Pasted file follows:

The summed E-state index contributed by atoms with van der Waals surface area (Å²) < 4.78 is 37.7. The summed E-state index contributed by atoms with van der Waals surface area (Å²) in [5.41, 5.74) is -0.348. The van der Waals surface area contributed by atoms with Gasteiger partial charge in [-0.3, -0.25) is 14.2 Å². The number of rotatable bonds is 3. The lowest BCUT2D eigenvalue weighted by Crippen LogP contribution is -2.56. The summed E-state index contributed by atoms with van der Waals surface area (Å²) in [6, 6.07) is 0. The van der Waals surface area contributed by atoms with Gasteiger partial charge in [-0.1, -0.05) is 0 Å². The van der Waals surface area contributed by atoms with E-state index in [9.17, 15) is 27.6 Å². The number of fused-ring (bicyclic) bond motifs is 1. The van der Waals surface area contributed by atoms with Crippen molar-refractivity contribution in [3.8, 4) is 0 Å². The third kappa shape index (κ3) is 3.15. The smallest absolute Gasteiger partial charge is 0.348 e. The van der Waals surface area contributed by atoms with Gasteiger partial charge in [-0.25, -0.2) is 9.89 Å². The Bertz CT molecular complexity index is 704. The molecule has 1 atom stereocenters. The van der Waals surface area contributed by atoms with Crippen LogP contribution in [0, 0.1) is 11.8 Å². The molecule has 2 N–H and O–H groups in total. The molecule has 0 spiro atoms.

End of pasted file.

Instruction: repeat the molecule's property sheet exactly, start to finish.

The summed E-state index contributed by atoms with van der Waals surface area (Å²) < 4.78 is 37.7. The summed E-state index contributed by atoms with van der Waals surface area (Å²) in [5.41, 5.74) is -0.348. The van der Waals surface area contributed by atoms with Gasteiger partial charge in [-0.3, -0.25) is 14.2 Å². The number of rotatable bonds is 3. The lowest BCUT2D eigenvalue weighted by Crippen LogP contribution is -2.56. The summed E-state index contributed by atoms with van der Waals surface area (Å²) in [6, 6.07) is 0. The van der Waals surface area contributed by atoms with Gasteiger partial charge in [-0.1, -0.05) is 0 Å². The van der Waals surface area contributed by atoms with E-state index in [9.17, 15) is 27.6 Å². The number of fused-ring (bicyclic) bond motifs is 1. The van der Waals surface area contributed by atoms with Crippen molar-refractivity contribution in [3.8, 4) is 0 Å². The third kappa shape index (κ3) is 3.15. The smallest absolute Gasteiger partial charge is 0.348 e. The van der Waals surface area contributed by atoms with Gasteiger partial charge in [-0.25, -0.2) is 9.89 Å². The Bertz CT molecular complexity index is 704. The molecule has 1 atom stereocenters. The van der Waals surface area contributed by atoms with Crippen LogP contribution in [0, 0.1) is 11.8 Å². The molecule has 2 N–H and O–H groups in total. The molecule has 0 spiro atoms.